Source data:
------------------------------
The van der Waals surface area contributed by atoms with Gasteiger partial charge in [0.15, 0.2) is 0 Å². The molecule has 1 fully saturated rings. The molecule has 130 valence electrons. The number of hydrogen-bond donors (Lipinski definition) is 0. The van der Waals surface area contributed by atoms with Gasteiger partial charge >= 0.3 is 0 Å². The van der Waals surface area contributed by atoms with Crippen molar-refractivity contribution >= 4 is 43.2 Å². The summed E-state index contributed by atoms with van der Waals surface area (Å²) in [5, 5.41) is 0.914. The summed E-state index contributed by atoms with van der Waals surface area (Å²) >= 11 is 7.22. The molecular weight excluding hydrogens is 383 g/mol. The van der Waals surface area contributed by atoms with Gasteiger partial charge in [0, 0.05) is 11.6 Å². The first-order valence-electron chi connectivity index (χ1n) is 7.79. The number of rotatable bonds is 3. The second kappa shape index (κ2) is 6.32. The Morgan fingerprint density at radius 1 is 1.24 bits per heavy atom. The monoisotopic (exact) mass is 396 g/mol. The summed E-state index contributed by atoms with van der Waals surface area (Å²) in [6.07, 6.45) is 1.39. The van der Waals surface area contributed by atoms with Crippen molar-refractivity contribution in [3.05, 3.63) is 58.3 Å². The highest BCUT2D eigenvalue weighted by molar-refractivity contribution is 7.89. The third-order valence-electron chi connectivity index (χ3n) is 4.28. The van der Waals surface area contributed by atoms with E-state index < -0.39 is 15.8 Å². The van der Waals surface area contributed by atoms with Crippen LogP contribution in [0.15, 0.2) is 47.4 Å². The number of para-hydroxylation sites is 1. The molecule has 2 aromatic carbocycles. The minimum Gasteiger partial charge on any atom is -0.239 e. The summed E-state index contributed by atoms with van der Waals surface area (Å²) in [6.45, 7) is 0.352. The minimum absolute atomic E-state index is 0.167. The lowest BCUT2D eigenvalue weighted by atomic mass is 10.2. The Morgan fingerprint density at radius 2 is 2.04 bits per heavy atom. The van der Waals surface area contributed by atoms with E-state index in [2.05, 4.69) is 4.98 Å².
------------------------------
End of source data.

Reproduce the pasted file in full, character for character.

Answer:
The van der Waals surface area contributed by atoms with Gasteiger partial charge in [0.15, 0.2) is 0 Å². The molecule has 1 fully saturated rings. The molecule has 130 valence electrons. The number of hydrogen-bond donors (Lipinski definition) is 0. The van der Waals surface area contributed by atoms with Gasteiger partial charge >= 0.3 is 0 Å². The van der Waals surface area contributed by atoms with Crippen molar-refractivity contribution >= 4 is 43.2 Å². The summed E-state index contributed by atoms with van der Waals surface area (Å²) in [5, 5.41) is 0.914. The summed E-state index contributed by atoms with van der Waals surface area (Å²) >= 11 is 7.22. The molecular weight excluding hydrogens is 383 g/mol. The van der Waals surface area contributed by atoms with Gasteiger partial charge in [0, 0.05) is 11.6 Å². The first-order valence-electron chi connectivity index (χ1n) is 7.79. The number of rotatable bonds is 3. The second kappa shape index (κ2) is 6.32. The Morgan fingerprint density at radius 1 is 1.24 bits per heavy atom. The monoisotopic (exact) mass is 396 g/mol. The summed E-state index contributed by atoms with van der Waals surface area (Å²) in [6.07, 6.45) is 1.39. The van der Waals surface area contributed by atoms with Crippen molar-refractivity contribution in [3.05, 3.63) is 58.3 Å². The highest BCUT2D eigenvalue weighted by molar-refractivity contribution is 7.89. The third-order valence-electron chi connectivity index (χ3n) is 4.28. The van der Waals surface area contributed by atoms with E-state index < -0.39 is 15.8 Å². The van der Waals surface area contributed by atoms with Crippen LogP contribution in [0.15, 0.2) is 47.4 Å². The number of para-hydroxylation sites is 1. The molecule has 2 aromatic carbocycles. The minimum Gasteiger partial charge on any atom is -0.239 e. The summed E-state index contributed by atoms with van der Waals surface area (Å²) in [6.45, 7) is 0.352. The minimum absolute atomic E-state index is 0.167. The lowest BCUT2D eigenvalue weighted by atomic mass is 10.2. The Morgan fingerprint density at radius 2 is 2.04 bits per heavy atom. The van der Waals surface area contributed by atoms with E-state index in [2.05, 4.69) is 4.98 Å².